Q—Did you play any other sports when you were younger, when did you get started in volleyball and what’s made it your primary sport?
GIANNI—When I was younger, I was a football and baseball guy. I started playing volleyball in sixth grade and just played games here and there at school through eighth grade. When I went to Santa Fe Christian, I decided to play football and volleyball. During my sophomore year, I broke my back playing football which led to two decisions.
One was to invest all my sports efforts into volleyball. I needed to enjoy and want to compete every day at whatever I was doing. I came to the conclusion that football wasn’t for me and I had a gift for volleyball.
The second decision was to transfer to La Costa Canyon which has turned out well. It’s a completely different environment from small, private school to big, public school. There are so many more people to interact with and no matter what your interests are, you can find people to interact with who are similar. The volleyball is really enjoyable, everyone gets along, we’re doing well and just loving life.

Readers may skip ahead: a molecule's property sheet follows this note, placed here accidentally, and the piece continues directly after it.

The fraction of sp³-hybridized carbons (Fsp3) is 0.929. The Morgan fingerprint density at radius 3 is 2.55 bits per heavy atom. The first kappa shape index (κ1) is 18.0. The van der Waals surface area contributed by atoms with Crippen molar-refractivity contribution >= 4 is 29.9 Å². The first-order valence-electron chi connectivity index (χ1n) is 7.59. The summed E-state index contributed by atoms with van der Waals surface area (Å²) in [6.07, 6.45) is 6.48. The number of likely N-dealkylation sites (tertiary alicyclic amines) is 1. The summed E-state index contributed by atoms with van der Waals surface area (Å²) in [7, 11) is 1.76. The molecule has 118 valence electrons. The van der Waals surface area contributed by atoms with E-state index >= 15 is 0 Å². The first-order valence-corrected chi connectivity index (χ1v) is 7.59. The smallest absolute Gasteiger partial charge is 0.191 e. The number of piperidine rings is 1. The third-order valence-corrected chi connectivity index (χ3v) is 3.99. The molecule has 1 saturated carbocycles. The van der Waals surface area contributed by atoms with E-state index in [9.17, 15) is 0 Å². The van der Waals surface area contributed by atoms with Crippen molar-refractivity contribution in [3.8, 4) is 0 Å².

Q—How passionate and competitive do you consider yourself on the court?
GIANNI—Passionate? I’m 100 percent all the time. I love going to practice every single day, love getting better and making strides as a team. Competitively, it’s the same thing. I have a pretty even temperament on the court and don’t like talking about my skills—I’d rather just play the game. I expect a lot from myself and it’s important to me that I play up to those expectations and not worry about what others might think.
Q—What gives you the most satisfaction on a volleyball court?
GIANNI—There are a lot of things but I love crushing the ball, particularly on a back row attack. I also like making a perfect pass on a tough serve.